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Fitzhugh Lee, General Lee, Chapter 8: commands the army defending Richmond, and seven days battles. (search)
that place, a short distance west and north of Slaughter Mountain near Cedar Run.
A well-tested battle was fought, resulting in a victory for the Southern troops, their pursuit being stopped by night.
Banks fell back to his old position north of Cedar Run, while Jackson remained in the field next day, and then, hearing that Banks had been heavily re-enforced, returned to the vicinity of Gordonsville.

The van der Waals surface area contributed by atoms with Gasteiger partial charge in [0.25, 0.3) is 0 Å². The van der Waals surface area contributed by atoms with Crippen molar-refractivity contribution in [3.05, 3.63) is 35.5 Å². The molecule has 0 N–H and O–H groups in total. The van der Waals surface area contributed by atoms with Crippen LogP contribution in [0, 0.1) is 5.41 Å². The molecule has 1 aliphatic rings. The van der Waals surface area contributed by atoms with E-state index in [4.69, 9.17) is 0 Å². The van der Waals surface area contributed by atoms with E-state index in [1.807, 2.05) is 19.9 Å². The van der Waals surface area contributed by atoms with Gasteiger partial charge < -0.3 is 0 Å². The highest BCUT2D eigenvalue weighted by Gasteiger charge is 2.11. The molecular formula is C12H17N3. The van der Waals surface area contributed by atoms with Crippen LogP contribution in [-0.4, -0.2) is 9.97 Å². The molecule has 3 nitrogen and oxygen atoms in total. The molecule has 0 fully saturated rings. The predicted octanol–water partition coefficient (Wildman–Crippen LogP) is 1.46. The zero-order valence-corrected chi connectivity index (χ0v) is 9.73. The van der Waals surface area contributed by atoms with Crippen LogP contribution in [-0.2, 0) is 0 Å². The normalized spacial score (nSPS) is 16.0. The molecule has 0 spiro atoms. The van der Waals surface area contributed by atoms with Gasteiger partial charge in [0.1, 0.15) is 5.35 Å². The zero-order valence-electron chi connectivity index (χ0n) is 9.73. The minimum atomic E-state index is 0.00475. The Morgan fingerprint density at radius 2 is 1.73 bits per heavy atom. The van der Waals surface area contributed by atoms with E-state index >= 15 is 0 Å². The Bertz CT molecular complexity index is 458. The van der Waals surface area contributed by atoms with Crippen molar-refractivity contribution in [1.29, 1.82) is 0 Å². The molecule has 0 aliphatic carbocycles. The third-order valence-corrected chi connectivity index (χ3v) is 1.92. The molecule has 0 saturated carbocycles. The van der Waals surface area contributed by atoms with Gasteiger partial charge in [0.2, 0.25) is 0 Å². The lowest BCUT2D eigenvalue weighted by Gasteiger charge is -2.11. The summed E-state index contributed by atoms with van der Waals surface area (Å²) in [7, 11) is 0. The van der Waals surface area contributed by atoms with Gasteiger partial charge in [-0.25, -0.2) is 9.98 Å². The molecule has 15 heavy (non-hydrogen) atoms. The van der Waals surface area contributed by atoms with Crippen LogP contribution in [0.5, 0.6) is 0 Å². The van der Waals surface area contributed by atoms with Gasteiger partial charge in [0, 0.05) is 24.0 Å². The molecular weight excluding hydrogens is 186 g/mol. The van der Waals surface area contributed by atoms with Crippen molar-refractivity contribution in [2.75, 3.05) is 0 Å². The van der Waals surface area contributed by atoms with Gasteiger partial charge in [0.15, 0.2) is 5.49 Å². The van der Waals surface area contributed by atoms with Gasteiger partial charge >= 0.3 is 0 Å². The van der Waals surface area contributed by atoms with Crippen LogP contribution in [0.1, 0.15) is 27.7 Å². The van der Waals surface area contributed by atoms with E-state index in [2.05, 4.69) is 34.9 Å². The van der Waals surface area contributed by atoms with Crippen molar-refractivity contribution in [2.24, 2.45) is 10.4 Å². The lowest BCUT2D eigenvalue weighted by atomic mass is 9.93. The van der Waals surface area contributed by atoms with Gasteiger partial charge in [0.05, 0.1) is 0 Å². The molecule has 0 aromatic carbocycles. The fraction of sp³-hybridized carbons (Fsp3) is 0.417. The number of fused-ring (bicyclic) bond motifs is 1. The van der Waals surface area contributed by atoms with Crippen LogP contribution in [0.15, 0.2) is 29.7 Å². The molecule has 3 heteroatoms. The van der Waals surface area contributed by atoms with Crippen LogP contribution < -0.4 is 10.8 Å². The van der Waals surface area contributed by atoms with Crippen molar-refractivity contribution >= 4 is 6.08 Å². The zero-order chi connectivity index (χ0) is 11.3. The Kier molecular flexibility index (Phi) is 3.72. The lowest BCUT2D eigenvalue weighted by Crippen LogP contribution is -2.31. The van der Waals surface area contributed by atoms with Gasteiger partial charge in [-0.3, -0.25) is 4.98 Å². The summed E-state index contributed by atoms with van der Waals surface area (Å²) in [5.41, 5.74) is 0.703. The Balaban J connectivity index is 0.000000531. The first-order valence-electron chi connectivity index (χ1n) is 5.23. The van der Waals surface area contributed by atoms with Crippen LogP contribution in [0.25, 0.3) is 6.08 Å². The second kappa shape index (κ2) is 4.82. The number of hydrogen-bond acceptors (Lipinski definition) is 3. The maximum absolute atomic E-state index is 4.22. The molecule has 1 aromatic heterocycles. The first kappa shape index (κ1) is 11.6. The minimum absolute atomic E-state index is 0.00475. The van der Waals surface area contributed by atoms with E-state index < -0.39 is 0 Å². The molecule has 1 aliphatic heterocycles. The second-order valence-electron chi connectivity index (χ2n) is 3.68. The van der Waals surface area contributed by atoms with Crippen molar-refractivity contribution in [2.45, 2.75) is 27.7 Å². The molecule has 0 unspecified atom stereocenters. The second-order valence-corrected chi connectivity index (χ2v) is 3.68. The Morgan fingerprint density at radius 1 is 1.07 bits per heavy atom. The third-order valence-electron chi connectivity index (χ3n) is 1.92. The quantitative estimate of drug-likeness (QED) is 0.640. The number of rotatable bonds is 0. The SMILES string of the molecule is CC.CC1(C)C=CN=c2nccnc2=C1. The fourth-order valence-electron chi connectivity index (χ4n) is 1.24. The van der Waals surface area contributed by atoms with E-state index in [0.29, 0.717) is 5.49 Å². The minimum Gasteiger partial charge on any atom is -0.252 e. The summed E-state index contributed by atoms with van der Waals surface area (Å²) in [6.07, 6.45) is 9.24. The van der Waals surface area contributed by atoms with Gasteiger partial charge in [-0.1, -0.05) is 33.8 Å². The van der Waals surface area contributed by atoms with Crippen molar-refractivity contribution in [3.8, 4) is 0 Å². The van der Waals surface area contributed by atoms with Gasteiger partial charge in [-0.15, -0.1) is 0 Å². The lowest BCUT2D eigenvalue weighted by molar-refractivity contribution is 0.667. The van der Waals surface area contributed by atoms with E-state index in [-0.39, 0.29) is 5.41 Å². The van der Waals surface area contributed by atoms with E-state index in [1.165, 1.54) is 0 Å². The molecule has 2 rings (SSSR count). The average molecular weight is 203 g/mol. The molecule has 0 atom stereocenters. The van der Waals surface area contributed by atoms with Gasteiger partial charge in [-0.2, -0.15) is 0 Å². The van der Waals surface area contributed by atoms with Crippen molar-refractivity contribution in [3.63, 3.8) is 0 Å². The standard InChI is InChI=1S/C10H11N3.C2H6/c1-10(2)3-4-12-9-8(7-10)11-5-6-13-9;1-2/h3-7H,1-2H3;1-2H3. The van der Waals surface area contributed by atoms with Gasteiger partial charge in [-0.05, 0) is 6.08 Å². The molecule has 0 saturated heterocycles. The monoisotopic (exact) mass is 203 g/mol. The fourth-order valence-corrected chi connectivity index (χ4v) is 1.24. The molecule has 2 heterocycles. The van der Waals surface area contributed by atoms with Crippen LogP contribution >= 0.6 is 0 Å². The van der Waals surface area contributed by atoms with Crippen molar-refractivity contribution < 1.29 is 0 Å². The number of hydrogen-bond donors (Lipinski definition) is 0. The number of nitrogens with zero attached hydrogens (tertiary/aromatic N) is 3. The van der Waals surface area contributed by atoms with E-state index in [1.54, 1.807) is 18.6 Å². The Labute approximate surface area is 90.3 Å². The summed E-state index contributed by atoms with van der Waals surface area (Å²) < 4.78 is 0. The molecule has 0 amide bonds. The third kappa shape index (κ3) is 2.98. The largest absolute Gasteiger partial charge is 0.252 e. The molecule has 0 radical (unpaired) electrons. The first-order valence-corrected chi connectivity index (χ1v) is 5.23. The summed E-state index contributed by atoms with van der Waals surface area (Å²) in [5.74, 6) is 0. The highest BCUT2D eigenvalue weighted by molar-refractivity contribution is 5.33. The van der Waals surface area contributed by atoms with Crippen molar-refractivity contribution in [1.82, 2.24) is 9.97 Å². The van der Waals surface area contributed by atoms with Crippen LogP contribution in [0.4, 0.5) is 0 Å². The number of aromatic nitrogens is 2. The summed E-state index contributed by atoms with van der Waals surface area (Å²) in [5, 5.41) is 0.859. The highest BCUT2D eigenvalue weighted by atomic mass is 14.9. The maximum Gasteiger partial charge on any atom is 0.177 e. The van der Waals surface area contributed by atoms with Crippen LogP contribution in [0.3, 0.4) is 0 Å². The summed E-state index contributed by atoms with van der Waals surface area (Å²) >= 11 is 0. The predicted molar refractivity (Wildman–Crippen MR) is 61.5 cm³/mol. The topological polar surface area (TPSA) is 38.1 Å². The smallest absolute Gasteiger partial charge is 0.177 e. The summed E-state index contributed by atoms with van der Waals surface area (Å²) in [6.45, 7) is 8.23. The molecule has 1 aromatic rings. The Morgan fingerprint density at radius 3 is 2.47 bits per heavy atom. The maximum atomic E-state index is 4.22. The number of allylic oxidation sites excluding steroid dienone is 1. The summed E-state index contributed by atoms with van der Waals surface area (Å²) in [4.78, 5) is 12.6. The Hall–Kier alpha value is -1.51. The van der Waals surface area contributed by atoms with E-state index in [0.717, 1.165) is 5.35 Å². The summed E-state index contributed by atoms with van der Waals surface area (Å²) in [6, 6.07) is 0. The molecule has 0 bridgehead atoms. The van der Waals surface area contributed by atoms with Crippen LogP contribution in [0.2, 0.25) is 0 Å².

The Confederates sustained a loss of thirteen hundred officers and men, including General Charles Winder, of Maryland, one of the most promising and gallant soldiers of the South.
Jackson mourned him as one of his most accomplished officers.
Richly endowed, he wrote, with those qualities of mind and person which fit an officer for commanding, and which attract the admiration and excite the enthusiasm of the troops, he was rapidly rising to the front rank of his profession.
His loss has been severely felt.
By this movement Jackson, as usual, had rendered great service.